Ruth Weisberg works primarily in painting, drawing, printmaking and large-scale installations. Artist and professor, she is the former Dean of Fine Arts at the University of Southern California since 1995. Ruth Weisberg is represented by Jack Rutberg Fine Arts in Los Angeles. Weisberg is well known for her paintings reflecting upon the cycle of life; the continuity of generations. The artist also has long held interests in preservation, extinction and survival. Since her arrival in Los Angeles in 1969, Ruth Weisberg has been a formidable influence and mentor to decades of artists in this city and beyond. Her first major survey in Los Angeles was in 1979 at the Los Angeles Municipal Art Gallery. She was the first artist exhibited at The Women’s Building (Judy Chicago was simultaneously presented with a solo exhibition to inaugurate that venue). With more than 80 solo exhibitions and nearly 200 group exhibitions internationally, Weisberg is the first living painter to have been afforded a solo exhibition at the Norton Simon Museum of Art in 2008-2009. Weisberg also holds that distinction at The Huntington Library. Ruth Weisberg has executed many ambitious large-scale works, including the 94-foot mixed-media painting “The Scroll,” which was exhibited at the Skirball Cultural Center. She painted the 29-foot mural “New Beginnings: One Hundred Years of Jewish Immigration” as part of a commission from the UJA Federation. The mural was installed in the headquarters’ entrance in New York City. Ruth Weisberg’s work is included in the permanent collections of over 60 museums, including the Metropolitan Museum, National Gallery of Art in Washington, D.C., Whitney Museum of American Art, Portland Art Museum, Los Angeles County Museum of Art, Getty Research Institute, Norton Simon Museum, Art Institute of Chicago, Detroit Institute of Arts, Biblioteque Nationale in Paris, and the Instituto Nationale per la Grafica in Rome, among many others.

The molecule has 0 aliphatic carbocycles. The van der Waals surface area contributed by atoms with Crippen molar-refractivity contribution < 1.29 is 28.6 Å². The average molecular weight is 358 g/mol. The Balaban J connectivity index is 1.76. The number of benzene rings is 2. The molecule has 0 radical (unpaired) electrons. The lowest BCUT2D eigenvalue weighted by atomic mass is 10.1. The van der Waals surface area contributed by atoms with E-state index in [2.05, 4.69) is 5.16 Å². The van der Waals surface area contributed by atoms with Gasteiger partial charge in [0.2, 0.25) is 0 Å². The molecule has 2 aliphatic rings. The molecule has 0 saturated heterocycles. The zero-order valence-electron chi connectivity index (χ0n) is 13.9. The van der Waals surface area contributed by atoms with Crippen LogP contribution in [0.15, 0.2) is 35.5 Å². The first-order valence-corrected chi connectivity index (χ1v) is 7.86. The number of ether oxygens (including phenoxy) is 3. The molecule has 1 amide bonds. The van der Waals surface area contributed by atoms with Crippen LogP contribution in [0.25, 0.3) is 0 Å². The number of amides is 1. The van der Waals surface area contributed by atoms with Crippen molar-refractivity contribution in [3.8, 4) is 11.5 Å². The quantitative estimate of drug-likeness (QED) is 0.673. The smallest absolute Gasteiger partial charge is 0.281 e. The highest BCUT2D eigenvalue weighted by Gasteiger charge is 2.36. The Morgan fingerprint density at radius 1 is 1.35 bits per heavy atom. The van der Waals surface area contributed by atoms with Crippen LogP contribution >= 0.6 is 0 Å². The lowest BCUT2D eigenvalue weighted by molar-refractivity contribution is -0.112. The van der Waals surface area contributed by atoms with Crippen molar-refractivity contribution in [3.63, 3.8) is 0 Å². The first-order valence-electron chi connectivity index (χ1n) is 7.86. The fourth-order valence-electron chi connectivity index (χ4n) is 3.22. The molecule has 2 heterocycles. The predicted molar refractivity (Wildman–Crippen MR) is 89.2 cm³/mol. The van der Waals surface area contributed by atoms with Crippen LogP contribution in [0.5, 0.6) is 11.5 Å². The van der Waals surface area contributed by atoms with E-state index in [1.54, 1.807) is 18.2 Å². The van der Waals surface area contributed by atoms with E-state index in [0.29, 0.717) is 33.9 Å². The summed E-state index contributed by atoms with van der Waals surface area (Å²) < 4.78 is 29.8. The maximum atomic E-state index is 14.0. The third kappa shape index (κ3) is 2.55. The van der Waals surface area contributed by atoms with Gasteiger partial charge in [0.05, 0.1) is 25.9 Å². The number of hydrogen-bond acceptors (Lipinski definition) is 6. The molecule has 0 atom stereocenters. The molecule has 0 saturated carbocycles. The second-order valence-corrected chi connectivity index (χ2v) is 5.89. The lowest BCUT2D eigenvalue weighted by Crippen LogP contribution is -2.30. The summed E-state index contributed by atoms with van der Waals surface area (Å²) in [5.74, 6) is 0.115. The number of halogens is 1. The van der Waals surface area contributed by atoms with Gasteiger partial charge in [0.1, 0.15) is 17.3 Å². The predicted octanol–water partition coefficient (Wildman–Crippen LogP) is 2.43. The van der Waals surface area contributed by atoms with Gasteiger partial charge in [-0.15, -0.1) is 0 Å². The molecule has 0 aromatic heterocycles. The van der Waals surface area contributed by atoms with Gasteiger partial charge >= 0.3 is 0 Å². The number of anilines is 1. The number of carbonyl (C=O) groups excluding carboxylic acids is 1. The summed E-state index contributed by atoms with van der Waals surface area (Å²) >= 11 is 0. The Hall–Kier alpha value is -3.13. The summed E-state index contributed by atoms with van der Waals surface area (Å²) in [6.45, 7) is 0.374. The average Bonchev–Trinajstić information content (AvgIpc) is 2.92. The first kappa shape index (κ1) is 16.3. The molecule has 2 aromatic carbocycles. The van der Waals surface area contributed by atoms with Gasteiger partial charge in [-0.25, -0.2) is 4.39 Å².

Lorna Turner is a practicing artist, graphic designer and educator. Since graduating from the Royal College of Art in 2005, where she received her Masters in Communication Art and Design, Lorna has been collaborating in multidisciplinary design environments, from print to web to dimensional spaces. Working with start ups to established firms, Lorna offer the broad scope of marketing materials for each client and each scale of needs.While at the RCA, Lorna organized the lecture series "It's A Man's World?" featuring dynamic female designers, architects, illustrators and theorist. Topics of discussion ranged from their ways of practicing to 'what was their biggest mistake'. In 2004, she designed the winning graphic identity for the Qatar National Museum. In that same year she collaborated with Tom Lucas to design an anti-fur campaign for the Respect for Animals Foundation. They were awarded 'Special Commendation' by the Design Against Fur jury. Her letterpress print illustrations "Blue Red Black" was featured on a cover of Design Week in support of a gallery exhibition.